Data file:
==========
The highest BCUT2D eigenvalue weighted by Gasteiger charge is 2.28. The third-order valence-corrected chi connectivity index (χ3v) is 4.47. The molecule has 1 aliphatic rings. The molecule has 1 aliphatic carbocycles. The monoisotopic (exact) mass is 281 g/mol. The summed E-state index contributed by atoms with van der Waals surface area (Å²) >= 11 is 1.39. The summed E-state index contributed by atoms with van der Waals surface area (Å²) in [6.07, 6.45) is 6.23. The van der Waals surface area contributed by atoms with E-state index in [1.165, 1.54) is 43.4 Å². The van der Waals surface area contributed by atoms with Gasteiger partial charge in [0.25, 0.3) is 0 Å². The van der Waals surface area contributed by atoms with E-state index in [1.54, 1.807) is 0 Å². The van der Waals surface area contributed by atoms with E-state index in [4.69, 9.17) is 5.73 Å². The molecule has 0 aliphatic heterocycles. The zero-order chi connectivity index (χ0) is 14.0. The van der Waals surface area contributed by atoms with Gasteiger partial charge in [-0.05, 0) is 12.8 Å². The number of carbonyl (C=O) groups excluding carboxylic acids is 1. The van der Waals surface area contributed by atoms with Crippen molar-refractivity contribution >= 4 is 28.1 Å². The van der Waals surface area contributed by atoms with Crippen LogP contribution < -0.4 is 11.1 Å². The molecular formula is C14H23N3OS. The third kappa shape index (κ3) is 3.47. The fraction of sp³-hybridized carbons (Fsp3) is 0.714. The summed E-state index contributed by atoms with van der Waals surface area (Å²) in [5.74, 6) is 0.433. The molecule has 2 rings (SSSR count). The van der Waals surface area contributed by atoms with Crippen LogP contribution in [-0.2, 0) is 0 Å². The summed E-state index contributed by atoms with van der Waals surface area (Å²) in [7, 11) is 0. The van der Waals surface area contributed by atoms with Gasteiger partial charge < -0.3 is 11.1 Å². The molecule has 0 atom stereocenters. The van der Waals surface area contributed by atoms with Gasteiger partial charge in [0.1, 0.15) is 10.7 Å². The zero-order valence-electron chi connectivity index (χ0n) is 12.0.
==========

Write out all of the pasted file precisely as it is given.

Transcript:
The highest BCUT2D eigenvalue weighted by Gasteiger charge is 2.28. The third-order valence-corrected chi connectivity index (χ3v) is 4.47. The molecule has 1 aliphatic rings. The molecule has 1 aliphatic carbocycles. The monoisotopic (exact) mass is 281 g/mol. The summed E-state index contributed by atoms with van der Waals surface area (Å²) >= 11 is 1.39. The summed E-state index contributed by atoms with van der Waals surface area (Å²) in [6.07, 6.45) is 6.23. The van der Waals surface area contributed by atoms with E-state index in [1.165, 1.54) is 43.4 Å². The van der Waals surface area contributed by atoms with Gasteiger partial charge in [0.25, 0.3) is 0 Å². The van der Waals surface area contributed by atoms with E-state index in [1.54, 1.807) is 0 Å². The van der Waals surface area contributed by atoms with E-state index in [4.69, 9.17) is 5.73 Å². The molecule has 0 aliphatic heterocycles. The zero-order chi connectivity index (χ0) is 14.0. The van der Waals surface area contributed by atoms with Gasteiger partial charge in [-0.05, 0) is 12.8 Å². The number of carbonyl (C=O) groups excluding carboxylic acids is 1. The van der Waals surface area contributed by atoms with Crippen molar-refractivity contribution >= 4 is 28.1 Å². The van der Waals surface area contributed by atoms with Crippen LogP contribution < -0.4 is 11.1 Å². The molecular formula is C14H23N3OS. The third kappa shape index (κ3) is 3.47. The fraction of sp³-hybridized carbons (Fsp3) is 0.714. The summed E-state index contributed by atoms with van der Waals surface area (Å²) in [5.74, 6) is 0.433. The molecule has 2 rings (SSSR count). The van der Waals surface area contributed by atoms with Crippen LogP contribution in [-0.2, 0) is 0 Å². The summed E-state index contributed by atoms with van der Waals surface area (Å²) in [7, 11) is 0. The van der Waals surface area contributed by atoms with Gasteiger partial charge < -0.3 is 11.1 Å². The molecule has 0 atom stereocenters. The van der Waals surface area contributed by atoms with Gasteiger partial charge in [0.1, 0.15) is 10.7 Å². The zero-order valence-electron chi connectivity index (χ0n) is 12.0.